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Becoming self-employed can be a scary prospect but, as Julie Griffiths discovers, nurses have a lot to gain.
Gone are the days when the only option for nurses working in primary care was employment by a GP practice or PCT. With opportunities increasing all the time, a growing number of entrepreneurial nurses are choosing to work for themselves in order to reap the benefits of greater flexibility, autonomy and, in many cases, enhanced job satisfaction and pay.
Despite the usual downsides of self-employment - such as the lack of sick and holiday pay, and forfeiture of the NHS pension - it can provide career progression and a viable alternative to permanent employment, particularly in the current climate of job insecurity.
The options for nurses are varied, ranging from joining a partnership to becoming a locum or setting up in private practice. Opportunities highlighted by the RCN in its guidance for would-be nurse entrepreneurs include working as an expert witness; setting up a care home; developing a nursing agency and providing complementary therapies or a counselling service.
Becoming a partner or independent contractor
Rather than remaining salaried employees, practice nurses can opt for independent contractor status, just like GPs. Independent contractors are self-employed but enter into a contract for services with another party.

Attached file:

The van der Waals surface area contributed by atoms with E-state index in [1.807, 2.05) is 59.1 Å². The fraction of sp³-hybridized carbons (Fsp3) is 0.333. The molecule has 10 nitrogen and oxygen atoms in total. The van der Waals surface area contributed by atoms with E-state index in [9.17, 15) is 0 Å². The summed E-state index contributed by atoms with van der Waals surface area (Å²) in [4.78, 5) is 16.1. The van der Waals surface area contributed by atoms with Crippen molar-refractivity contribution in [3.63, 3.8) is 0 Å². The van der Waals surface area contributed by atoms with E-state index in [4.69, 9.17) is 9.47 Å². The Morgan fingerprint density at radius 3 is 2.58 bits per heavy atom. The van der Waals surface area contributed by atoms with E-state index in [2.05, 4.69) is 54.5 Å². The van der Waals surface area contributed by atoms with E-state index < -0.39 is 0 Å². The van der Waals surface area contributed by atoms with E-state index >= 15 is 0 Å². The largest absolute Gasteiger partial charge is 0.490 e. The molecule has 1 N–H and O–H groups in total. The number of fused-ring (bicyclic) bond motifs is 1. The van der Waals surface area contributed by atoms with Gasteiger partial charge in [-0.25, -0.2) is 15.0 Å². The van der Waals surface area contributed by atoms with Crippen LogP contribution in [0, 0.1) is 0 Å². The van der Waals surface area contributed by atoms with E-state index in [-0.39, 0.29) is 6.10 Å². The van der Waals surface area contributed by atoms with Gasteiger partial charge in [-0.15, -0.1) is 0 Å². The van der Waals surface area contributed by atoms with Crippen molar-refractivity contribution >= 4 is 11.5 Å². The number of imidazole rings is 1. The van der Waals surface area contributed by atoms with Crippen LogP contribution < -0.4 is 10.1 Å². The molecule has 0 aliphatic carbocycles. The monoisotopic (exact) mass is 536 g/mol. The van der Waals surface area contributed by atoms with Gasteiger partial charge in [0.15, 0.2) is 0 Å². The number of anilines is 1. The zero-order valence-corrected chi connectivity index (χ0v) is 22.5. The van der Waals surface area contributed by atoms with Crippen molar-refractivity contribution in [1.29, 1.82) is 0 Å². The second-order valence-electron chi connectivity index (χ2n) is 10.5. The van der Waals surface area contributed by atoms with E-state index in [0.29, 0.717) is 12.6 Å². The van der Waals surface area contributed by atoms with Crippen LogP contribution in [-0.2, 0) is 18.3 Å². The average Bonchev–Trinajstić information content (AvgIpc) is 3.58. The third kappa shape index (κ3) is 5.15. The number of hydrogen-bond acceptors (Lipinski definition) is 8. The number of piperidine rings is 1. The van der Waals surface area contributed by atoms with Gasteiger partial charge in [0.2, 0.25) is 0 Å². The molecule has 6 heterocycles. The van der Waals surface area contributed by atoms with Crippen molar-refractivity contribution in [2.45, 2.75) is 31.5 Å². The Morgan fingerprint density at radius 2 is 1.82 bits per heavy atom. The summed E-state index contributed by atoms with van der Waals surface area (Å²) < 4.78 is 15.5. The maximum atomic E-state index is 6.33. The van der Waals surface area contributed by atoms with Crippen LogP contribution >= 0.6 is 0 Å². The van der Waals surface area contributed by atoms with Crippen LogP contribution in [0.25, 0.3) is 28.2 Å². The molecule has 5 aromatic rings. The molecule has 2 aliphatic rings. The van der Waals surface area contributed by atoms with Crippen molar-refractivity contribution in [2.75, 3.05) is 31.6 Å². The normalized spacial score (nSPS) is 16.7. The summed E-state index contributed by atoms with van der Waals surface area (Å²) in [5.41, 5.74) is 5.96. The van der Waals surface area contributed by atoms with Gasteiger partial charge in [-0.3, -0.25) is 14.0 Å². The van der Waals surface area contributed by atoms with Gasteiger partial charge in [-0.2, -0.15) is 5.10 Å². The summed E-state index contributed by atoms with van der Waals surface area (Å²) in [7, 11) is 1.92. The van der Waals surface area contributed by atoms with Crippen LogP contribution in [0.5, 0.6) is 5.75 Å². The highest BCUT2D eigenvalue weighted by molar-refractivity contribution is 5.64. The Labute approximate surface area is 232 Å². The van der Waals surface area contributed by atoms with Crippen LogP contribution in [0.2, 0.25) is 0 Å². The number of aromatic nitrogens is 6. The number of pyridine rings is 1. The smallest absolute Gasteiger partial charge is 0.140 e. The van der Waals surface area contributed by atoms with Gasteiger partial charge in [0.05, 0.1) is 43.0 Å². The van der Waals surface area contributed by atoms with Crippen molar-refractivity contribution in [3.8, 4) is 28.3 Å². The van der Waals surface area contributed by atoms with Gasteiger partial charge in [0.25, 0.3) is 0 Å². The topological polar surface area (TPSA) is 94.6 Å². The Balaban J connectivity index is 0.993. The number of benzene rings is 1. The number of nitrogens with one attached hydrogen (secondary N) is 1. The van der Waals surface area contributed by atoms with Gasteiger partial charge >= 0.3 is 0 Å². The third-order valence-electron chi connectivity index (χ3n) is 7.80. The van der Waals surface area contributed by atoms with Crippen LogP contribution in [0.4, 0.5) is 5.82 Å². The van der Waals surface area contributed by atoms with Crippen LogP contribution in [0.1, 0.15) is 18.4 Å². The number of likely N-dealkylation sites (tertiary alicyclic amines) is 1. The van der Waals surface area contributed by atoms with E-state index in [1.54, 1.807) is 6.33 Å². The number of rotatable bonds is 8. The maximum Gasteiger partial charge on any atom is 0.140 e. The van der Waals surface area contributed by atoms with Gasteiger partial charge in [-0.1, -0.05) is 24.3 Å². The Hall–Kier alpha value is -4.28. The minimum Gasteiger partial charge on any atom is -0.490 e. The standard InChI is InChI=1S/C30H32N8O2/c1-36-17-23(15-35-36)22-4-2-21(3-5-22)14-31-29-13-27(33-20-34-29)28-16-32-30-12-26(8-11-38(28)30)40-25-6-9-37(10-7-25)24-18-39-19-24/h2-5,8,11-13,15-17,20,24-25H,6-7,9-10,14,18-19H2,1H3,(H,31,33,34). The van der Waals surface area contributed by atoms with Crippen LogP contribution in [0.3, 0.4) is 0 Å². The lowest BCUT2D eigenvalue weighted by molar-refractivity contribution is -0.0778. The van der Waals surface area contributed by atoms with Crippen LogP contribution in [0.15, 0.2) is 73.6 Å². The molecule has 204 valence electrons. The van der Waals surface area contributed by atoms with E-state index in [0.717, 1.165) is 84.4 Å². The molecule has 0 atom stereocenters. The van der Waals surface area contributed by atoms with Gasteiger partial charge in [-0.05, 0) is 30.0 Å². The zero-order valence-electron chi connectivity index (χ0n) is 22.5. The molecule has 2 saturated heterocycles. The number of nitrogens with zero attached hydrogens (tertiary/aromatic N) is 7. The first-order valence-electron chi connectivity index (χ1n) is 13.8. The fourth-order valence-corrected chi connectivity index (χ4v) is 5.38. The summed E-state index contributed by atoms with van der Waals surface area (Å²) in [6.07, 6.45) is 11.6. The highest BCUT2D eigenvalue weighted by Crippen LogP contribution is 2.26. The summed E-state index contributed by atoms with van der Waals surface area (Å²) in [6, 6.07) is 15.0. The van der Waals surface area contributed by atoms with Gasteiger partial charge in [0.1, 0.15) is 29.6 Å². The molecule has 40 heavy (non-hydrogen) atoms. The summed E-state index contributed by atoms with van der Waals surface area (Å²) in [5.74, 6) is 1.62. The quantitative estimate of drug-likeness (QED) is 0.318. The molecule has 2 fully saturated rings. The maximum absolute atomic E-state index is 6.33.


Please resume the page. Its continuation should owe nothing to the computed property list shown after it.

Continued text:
This gives them discretion and freedom in how they run their practices, an autonomy that carries with it the administrative and financial responsibility for running the business, providing premises, staff and equipment. It also means they are accountable for the clinical services provided.
Nurses can become independent contractors by joining an existing partnership with GP colleagues. Alternatively, they could set up their own practice under PMS, a route first taken 10 years ago, by pioneering nurse Catherine Baraniak.
Setting up and running a practice gives nurses greater flexibility to run services as they see fit; a larger share of practice profits; and the opportunity to challenge themselves and develop professionally.
However, Ms Baraniak urges nurses to be clear about what they are taking on. 'There's a lot of naivety,' she explains. 'Some nurses are clued-up about budgets and have been helping to run practices, but others are going into it with very limited knowledge.'
To secure a contract under PMS, nurses must convince their PCT that they have a thorough understanding of national policy, as well as …